The Second Shepherds' Play and Early Drama Studies (workshop)

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For more past programming from the Folger Institute, please see the article Folger Institute scholarly programs archive.

This was a fall 2007 workshop organized by Greg Walker (University of Leicester) and Kathleen Lynch (Folger Institute). Session Moderators included Sarah Beckwith (Duke University), Sarah Carpenter (University of Edinburgh), Theresa Coletti (University of Maryland), Janette Dillon (University of Nottingham), Alexandra Johnston (REED, University of Toronto), John McGavin (University of Southampton), and Claire Sponsler (University of Iowa).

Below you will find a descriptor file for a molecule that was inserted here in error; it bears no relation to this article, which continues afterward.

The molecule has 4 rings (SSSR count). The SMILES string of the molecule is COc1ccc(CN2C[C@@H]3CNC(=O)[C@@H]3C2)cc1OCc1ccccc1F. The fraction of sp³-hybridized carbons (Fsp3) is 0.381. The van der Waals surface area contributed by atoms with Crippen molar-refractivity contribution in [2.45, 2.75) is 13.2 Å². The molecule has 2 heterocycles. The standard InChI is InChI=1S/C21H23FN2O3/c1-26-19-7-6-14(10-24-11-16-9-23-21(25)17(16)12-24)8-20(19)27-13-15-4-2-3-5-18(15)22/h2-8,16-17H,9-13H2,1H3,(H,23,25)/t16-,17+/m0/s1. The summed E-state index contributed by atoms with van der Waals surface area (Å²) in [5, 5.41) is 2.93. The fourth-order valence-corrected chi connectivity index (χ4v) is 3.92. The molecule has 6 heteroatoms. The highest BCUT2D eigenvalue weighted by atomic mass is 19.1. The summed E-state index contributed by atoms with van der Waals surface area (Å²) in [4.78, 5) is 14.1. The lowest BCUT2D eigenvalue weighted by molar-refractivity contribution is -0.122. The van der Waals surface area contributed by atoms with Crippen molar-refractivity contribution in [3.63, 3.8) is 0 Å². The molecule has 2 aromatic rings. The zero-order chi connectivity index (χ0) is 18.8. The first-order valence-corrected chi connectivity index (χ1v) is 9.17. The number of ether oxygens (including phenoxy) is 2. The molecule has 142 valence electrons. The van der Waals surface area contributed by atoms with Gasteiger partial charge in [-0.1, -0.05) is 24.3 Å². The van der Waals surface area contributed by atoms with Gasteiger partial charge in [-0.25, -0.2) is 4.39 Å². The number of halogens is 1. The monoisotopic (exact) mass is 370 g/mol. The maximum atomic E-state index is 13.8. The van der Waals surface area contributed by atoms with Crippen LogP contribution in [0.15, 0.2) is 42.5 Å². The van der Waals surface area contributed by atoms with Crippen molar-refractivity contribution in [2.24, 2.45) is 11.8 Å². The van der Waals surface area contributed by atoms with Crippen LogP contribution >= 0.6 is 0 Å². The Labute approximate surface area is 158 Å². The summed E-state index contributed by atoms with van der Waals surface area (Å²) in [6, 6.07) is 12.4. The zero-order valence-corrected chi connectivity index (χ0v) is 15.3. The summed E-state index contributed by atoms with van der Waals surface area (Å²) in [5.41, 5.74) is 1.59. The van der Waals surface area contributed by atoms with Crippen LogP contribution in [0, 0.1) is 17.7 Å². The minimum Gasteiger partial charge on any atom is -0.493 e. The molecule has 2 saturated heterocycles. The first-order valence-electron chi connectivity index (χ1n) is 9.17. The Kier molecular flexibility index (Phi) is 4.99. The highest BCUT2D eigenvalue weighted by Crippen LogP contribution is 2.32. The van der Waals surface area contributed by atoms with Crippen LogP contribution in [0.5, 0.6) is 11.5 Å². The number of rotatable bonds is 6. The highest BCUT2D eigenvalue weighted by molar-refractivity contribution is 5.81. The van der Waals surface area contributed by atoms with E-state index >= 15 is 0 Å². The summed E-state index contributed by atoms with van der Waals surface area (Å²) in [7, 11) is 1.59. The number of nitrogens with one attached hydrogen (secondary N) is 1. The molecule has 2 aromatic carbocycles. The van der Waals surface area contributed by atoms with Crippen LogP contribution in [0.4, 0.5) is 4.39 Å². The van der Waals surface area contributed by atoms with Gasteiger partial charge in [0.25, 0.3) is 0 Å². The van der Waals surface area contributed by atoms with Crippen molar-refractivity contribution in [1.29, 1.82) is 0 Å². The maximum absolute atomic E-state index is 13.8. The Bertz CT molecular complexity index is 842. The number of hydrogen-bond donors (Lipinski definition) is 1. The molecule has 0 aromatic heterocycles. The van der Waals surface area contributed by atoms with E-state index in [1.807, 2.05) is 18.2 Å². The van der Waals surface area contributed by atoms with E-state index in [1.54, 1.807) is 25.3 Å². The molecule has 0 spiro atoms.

With its brilliantly profane inversion of the nativity story, the “Wakefield Master’s” Second Shepherds’ Play articulates a deeply typological world view while also juxtaposing the sublime and the carnivalesque in ways often associated with the dramaturgy of the later Shakespeare and his contemporaries. While the Second Shepherds’ Play is one of the most widely read of medieval dramas, this one-day workshop asked what can be achieved with a modern production. Participants viewed the Folger Consort’s holiday production The Second Shepherds' Play: A Medieval Mystery for the Yuletide Season, and invited speakers served as catalysts to discussion the following day, when performers joined scholars to consider such topics as: the conventions of contemporary production and what they reveal about the evidentiary base of past practices and the desirability, or indeed possibility, of authenticity in production; the cross-fertilizations across the secular/religious divide that this play may illustrate; and the new directions in early drama studies that these discussions might articulate. Some fruitful questions for discussion include: What kind of drama is the Second Shepherds’ Play? What does it suggest about the nature of medieval religious drama, including its role in medieval society, its relationship to other spectacles, pageants, and civic ceremonies, and their various uses of social space? What has been the influence of early drama studies’ critical turn toward the body and to issues of performativity? What difference does it make if early drama is the domain of theatre studies or medieval literature, social history or even anthropology? What continuities and parallels exist from early to early-modern drama? Applicants described the ways their current research engages these issues and prepares them to participate actively throughout the sessions. The workshop accommodated up to three dozen participants.